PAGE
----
Why Study Welsh and Celtic Studies?
You may have an interest in the social history of minority languages and the manner of their survival in the modern world. How did Welsh survive the industrial revolution? What was the fate of the Welsh diaspora in north America and its own Welsh-language literature? What of the Welsh communities in Patagonia, Argentina? What is the connection between Welsh and the growth of nationalism in modern Wales? How does the Welsh literary tradition develop in recent times of multiculturalism and devolution? If you are intrigued by such questions, please get in touch with us.
Bangor University’s School of Welsh and Celtic Studies runs an exchange programme with Harvard University’s Department of Celtic Languages and Literatures, enabling students from each institution to spend a semester studying at the other. Harvard is recognised as one of the leading educational establishments in the world, and in addition to world-leading research facilities in most areas of the Humanities, its libraries contain outstanding collections of Welsh and Welsh-language materials.
Career Opportunities in Welsh and Celtic Studies
It’s a very exciting time for graduates leaving University with a qualification in Welsh. With the statutory demand for pupils to study Welsh at school until the age of 16, there is a growing demand for teachers, both primary and secondary, with good qualifications in the subject. Traditionally many of our students, who go on to do research for a postgraduate course, often end up lecturing at colleges and Universities.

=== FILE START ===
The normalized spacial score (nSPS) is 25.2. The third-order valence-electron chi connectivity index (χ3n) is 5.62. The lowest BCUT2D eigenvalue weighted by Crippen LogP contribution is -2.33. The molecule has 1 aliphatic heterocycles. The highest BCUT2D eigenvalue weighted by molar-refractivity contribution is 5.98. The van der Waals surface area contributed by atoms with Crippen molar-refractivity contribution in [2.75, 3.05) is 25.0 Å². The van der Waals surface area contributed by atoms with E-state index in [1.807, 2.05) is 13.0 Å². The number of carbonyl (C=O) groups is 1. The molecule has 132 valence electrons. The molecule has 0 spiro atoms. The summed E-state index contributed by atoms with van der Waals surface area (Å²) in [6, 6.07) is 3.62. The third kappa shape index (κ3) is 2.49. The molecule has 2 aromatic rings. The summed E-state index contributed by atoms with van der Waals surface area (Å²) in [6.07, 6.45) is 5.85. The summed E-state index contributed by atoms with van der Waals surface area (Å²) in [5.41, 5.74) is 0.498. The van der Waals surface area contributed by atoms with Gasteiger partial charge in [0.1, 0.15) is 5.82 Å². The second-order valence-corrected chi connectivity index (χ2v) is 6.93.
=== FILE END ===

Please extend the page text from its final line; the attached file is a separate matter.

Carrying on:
Our Research in Welsh and Celtic Studies
The School of Welsh and Celtic Studies has research expertise in all major areas of Welsh literature and its staff also includes some of the most prominent writers and poets in contemporary Wales, such as Professor Angharad Price, Professor Jason Walford Davies, Professor Jerry Hunter and Professor Gerwyn Wiliams. We also work closely with other academic Schools in the University, e.g. with History and Welsh History in the field of Celtic Studies and with Modern Languages in the fields of translation studies and comparative literature.
The main aim of our research is to place Welsh literature in new intellectual contexts. At Bangor, the objective remains to study Welsh literature not as remnants of a 'Celtic' past but as a manifestation of a viable literature that belongs to the modern world.